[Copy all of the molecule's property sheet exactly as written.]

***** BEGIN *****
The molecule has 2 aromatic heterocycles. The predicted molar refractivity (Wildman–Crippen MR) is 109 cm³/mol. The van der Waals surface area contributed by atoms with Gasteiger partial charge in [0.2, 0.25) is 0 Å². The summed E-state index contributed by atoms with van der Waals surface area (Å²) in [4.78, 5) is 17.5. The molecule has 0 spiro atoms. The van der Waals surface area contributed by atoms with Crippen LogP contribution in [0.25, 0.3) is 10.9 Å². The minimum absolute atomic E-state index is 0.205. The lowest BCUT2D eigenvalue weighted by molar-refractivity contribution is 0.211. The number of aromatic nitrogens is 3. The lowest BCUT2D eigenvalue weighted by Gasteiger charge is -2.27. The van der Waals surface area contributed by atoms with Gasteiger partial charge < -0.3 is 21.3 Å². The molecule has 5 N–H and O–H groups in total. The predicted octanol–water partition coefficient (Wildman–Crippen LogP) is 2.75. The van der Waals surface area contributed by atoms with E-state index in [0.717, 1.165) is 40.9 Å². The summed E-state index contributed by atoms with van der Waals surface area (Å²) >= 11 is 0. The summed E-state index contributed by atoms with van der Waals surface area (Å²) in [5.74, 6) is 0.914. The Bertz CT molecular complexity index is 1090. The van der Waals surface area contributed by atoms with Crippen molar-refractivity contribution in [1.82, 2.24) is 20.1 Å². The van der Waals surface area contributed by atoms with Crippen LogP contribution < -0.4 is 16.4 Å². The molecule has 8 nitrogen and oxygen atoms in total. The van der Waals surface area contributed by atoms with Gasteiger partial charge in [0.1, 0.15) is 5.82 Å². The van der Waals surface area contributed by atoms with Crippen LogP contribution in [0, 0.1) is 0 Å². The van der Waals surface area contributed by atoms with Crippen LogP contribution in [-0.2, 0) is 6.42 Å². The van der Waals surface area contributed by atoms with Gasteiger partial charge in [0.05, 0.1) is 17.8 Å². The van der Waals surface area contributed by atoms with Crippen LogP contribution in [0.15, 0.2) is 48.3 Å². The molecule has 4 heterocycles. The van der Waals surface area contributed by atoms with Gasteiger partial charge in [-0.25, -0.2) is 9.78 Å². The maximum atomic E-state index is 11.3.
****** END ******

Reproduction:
The molecule has 2 aromatic heterocycles. The predicted molar refractivity (Wildman–Crippen MR) is 109 cm³/mol. The van der Waals surface area contributed by atoms with Gasteiger partial charge in [0.2, 0.25) is 0 Å². The summed E-state index contributed by atoms with van der Waals surface area (Å²) in [4.78, 5) is 17.5. The molecule has 0 spiro atoms. The van der Waals surface area contributed by atoms with Crippen LogP contribution in [0.25, 0.3) is 10.9 Å². The minimum absolute atomic E-state index is 0.205. The lowest BCUT2D eigenvalue weighted by molar-refractivity contribution is 0.211. The number of aromatic nitrogens is 3. The lowest BCUT2D eigenvalue weighted by Gasteiger charge is -2.27. The van der Waals surface area contributed by atoms with Gasteiger partial charge < -0.3 is 21.3 Å². The molecule has 5 N–H and O–H groups in total. The predicted octanol–water partition coefficient (Wildman–Crippen LogP) is 2.75. The van der Waals surface area contributed by atoms with E-state index in [0.717, 1.165) is 40.9 Å². The summed E-state index contributed by atoms with van der Waals surface area (Å²) >= 11 is 0. The summed E-state index contributed by atoms with van der Waals surface area (Å²) in [5.74, 6) is 0.914. The Bertz CT molecular complexity index is 1090. The van der Waals surface area contributed by atoms with Crippen molar-refractivity contribution in [1.82, 2.24) is 20.1 Å². The van der Waals surface area contributed by atoms with Crippen LogP contribution < -0.4 is 16.4 Å². The molecule has 8 nitrogen and oxygen atoms in total. The van der Waals surface area contributed by atoms with Gasteiger partial charge in [0.1, 0.15) is 5.82 Å². The van der Waals surface area contributed by atoms with Crippen LogP contribution in [0, 0.1) is 0 Å². The van der Waals surface area contributed by atoms with Crippen LogP contribution in [-0.2, 0) is 6.42 Å². The van der Waals surface area contributed by atoms with Gasteiger partial charge in [0.05, 0.1) is 17.8 Å². The van der Waals surface area contributed by atoms with Crippen LogP contribution in [0.15, 0.2) is 48.3 Å². The molecule has 4 heterocycles. The van der Waals surface area contributed by atoms with Gasteiger partial charge in [-0.25, -0.2) is 9.78 Å². The maximum atomic E-state index is 11.3.